Relevance and Success of IS Teaching and Research : An Analysis of the "Relevance Debate"
This report is part of a series of publications on the status and development of the North-American Information Systems (IS) field and Wirtschaftsinformatik (WI), its counterpart in German speaking countries. Information systems in businesses and organizations are the main subject of research in IS and WI. Hence, both disciplines are applied fields of research. Thus, the valuation of research results and graduates by business practice are vital indicators for the disciplines’ status and success.
Between 1991 and 2001 a plethora of articles were published in leading Information Systems (IS) journals and conference proceedings addressing the issue of relevance of IS research and teaching. This research report provides a comprehensive content analysis of this „relevance debate“ in the North-American Information Systems field. The perceptions, opinions, and recommendations of the contributors are presented structured according to statements of valuation, perception, explanation, and recommendation. The reconstruction of the main IS relevance debate indicates that all debate participants agree that relevance to practice plays a vital role for the IS discipline, but that the field largely lacks relevance in terms of research as well as in terms of teaching. The lack of relevance is, for example, illustrated by the general perception that research results rarely impact practice and that IT/IS professionals usually do not read academic IS journals.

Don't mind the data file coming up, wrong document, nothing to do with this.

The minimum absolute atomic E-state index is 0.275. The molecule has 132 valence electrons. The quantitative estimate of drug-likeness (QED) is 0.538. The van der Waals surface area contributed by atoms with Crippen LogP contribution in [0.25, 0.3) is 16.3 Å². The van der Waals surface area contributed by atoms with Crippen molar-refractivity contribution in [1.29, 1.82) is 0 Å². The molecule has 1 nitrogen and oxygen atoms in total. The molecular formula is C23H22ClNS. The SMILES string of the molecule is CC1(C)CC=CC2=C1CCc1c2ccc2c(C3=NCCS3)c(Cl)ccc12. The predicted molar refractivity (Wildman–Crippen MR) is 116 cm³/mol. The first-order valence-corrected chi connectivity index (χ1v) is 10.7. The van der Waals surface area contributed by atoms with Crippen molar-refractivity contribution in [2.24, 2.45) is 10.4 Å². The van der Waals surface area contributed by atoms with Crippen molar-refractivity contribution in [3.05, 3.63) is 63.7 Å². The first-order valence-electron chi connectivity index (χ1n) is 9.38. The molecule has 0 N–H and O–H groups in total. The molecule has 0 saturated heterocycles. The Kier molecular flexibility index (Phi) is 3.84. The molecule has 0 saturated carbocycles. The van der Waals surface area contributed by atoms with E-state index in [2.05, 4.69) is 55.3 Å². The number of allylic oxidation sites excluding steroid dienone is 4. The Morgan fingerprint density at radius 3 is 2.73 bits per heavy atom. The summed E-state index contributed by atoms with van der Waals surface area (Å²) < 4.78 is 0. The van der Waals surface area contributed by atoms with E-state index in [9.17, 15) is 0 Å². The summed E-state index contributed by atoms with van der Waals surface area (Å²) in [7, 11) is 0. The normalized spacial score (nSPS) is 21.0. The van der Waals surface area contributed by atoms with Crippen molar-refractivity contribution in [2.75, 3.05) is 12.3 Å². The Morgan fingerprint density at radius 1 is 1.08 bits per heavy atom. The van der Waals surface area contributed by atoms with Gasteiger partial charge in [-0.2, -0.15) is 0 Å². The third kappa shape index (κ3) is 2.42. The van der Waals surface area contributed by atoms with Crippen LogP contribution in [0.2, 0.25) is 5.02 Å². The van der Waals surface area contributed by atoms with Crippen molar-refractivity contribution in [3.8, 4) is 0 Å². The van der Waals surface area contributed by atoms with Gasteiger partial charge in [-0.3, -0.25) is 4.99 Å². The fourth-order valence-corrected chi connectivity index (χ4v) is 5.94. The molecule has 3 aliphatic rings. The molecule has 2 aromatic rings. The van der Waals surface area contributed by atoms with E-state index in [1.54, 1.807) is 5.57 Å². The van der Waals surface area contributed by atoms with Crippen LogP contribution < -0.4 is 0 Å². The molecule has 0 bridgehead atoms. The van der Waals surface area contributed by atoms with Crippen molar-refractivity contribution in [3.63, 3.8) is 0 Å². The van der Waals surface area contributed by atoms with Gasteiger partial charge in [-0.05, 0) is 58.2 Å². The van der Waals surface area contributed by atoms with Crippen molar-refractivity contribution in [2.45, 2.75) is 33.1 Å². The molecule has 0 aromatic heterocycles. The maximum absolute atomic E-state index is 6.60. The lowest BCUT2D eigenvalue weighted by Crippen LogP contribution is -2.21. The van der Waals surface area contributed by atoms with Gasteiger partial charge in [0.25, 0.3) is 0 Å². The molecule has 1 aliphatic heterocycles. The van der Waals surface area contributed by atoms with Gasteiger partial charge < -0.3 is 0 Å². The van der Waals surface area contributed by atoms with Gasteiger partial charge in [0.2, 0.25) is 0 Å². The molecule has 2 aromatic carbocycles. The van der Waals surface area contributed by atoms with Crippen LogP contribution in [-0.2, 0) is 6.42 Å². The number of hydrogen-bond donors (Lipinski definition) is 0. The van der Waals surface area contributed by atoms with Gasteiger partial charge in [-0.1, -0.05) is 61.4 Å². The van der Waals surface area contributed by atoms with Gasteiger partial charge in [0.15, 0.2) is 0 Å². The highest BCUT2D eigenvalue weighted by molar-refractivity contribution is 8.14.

In order to analyse if the debate has lead to any changes in terms of practice relevance of the IS field the most recent literature and studies available on IS relevance are evaluated. Analysis results indicate that no significant changes took place. But various IS researchers still report on problems in terms of acceptance and perception of IS degree programs and research. Based on the perspectives of experienced researchers from WI and other European IS communities the concluding remarks of this report attempt to explain the apparent lack of change in the North-American IS field and provide suggestions for improving the current status of the IS field in terms of relevance.
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